A Westminster debate is today discussing the legacy imbalance in Northern Ireland.
The motion in the DUP opposition day debate acknowledges the service and sacrifices of armed forces and police during Operation Banner in Ulster and other conflict theatres such as Afghanistan.
The motion welcomes the closure of the Iraq Historical Allegations Team (Ihat) and calls for balanced legacy and prosecution processes in NI and elsewhere.
The wording has seemingly been chosen to appeal to MPs in Britain who are outraged at what happened with Ihat and increasingly alarmed at what is happening here. That is a sensible approach. But the motion could have been worded more strongly.
It is right to welcome the closure of Ihat, but there should be a clear call for an equivalently tough response to the scandal in NI, which is in many respects worse. The number of coming trials of elderly soldiers is small – three – but could grow fast after legacy inquests into state killings on which the DUP has rightly stalled but which it has not yet ruled out. The Article 2 ECHR justification for them should be challenged.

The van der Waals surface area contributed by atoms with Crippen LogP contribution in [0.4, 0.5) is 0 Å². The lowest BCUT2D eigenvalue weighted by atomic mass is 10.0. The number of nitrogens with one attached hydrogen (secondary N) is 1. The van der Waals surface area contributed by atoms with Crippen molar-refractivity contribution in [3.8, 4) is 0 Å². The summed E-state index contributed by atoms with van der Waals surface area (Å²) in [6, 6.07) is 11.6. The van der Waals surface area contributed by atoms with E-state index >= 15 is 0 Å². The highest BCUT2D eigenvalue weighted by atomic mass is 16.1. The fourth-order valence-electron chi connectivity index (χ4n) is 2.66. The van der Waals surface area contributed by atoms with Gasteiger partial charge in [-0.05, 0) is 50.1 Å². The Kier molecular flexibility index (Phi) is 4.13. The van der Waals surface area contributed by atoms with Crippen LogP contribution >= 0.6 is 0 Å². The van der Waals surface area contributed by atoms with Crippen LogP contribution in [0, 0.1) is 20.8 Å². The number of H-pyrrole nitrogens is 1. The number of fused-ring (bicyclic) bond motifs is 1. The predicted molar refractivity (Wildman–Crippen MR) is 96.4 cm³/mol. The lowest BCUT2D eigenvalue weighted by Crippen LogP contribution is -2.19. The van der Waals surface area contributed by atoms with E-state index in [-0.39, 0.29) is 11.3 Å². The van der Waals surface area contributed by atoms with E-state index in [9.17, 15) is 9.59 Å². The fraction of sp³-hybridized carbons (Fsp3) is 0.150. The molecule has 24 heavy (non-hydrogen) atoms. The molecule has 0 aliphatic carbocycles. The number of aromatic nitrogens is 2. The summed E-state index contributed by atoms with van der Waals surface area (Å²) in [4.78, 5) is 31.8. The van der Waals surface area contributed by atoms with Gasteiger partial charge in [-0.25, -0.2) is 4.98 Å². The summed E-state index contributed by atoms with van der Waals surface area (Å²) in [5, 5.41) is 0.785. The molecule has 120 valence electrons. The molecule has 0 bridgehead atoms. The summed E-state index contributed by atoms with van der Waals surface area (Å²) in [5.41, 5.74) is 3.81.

The party sets out its plans for today in this newspaper (link below). It is right to woo mainland MPs. It also has to be pragmatic here if there is a chance of Stormont’s return, but the party cannot escape scrutiny over a Stormont House Agreement (SHA) that failed to anticipate the difficulty any historical body will have in prosecuting terrorists to the criminal standard.
This means legacy inquests might have no counterpart. New measures might be needed to ensure terrorists do not emerge almost unscathed from legacy processes amid multiple findings against the state. There is potential cross-party sympathy for such measures if context is explained to GB MPs.
Theresa May’s welcome comments yesterday showed that. But she too referred approvingly to SHA.
Ulster Unionists such as Danny Kinahan, Tom Elliott and Doug Beattie have also made important contributions to this debate.
The party as a whole, however, has in its manifesto missed a chance to challenge legacy shortcomings in SHA.